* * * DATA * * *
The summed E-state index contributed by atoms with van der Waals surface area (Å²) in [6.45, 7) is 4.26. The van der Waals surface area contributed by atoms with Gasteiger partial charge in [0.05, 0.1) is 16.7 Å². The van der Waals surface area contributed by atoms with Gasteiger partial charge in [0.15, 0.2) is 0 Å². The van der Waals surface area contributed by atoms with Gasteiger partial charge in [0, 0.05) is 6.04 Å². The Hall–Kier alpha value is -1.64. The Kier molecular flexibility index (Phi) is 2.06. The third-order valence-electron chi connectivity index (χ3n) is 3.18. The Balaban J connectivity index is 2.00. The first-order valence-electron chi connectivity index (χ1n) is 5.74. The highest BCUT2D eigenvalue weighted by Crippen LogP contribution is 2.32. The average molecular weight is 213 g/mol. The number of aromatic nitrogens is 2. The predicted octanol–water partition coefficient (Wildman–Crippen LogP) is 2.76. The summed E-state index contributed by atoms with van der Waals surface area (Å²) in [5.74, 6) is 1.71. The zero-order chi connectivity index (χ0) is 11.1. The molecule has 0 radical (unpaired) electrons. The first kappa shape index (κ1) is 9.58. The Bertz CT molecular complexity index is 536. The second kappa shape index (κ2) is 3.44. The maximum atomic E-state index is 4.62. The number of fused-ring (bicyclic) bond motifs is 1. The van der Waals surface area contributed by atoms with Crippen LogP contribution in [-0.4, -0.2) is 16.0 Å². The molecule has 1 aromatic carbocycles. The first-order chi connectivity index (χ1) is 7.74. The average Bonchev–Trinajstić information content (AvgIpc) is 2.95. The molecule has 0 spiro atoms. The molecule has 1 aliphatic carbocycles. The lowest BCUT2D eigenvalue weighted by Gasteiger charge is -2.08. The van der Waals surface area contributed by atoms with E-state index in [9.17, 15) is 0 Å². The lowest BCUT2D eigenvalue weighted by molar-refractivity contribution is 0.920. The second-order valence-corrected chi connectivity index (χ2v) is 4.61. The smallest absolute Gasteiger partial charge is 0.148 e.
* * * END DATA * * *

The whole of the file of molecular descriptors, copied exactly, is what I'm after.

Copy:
The summed E-state index contributed by atoms with van der Waals surface area (Å²) in [6.45, 7) is 4.26. The van der Waals surface area contributed by atoms with Gasteiger partial charge in [0.05, 0.1) is 16.7 Å². The van der Waals surface area contributed by atoms with Gasteiger partial charge in [0.15, 0.2) is 0 Å². The van der Waals surface area contributed by atoms with Gasteiger partial charge in [0, 0.05) is 6.04 Å². The Hall–Kier alpha value is -1.64. The Kier molecular flexibility index (Phi) is 2.06. The third-order valence-electron chi connectivity index (χ3n) is 3.18. The Balaban J connectivity index is 2.00. The first-order valence-electron chi connectivity index (χ1n) is 5.74. The highest BCUT2D eigenvalue weighted by Crippen LogP contribution is 2.32. The average molecular weight is 213 g/mol. The number of aromatic nitrogens is 2. The predicted octanol–water partition coefficient (Wildman–Crippen LogP) is 2.76. The summed E-state index contributed by atoms with van der Waals surface area (Å²) in [5.74, 6) is 1.71. The zero-order chi connectivity index (χ0) is 11.1. The molecule has 0 radical (unpaired) electrons. The first kappa shape index (κ1) is 9.58. The Bertz CT molecular complexity index is 536. The second kappa shape index (κ2) is 3.44. The maximum atomic E-state index is 4.62. The number of fused-ring (bicyclic) bond motifs is 1. The van der Waals surface area contributed by atoms with Crippen LogP contribution in [-0.4, -0.2) is 16.0 Å². The molecule has 1 aromatic carbocycles. The first-order chi connectivity index (χ1) is 7.74. The average Bonchev–Trinajstić information content (AvgIpc) is 2.95. The molecule has 0 spiro atoms. The molecule has 1 aliphatic carbocycles. The lowest BCUT2D eigenvalue weighted by Gasteiger charge is -2.08. The van der Waals surface area contributed by atoms with E-state index in [9.17, 15) is 0 Å². The lowest BCUT2D eigenvalue weighted by molar-refractivity contribution is 0.920. The second-order valence-corrected chi connectivity index (χ2v) is 4.61. The smallest absolute Gasteiger partial charge is 0.148 e.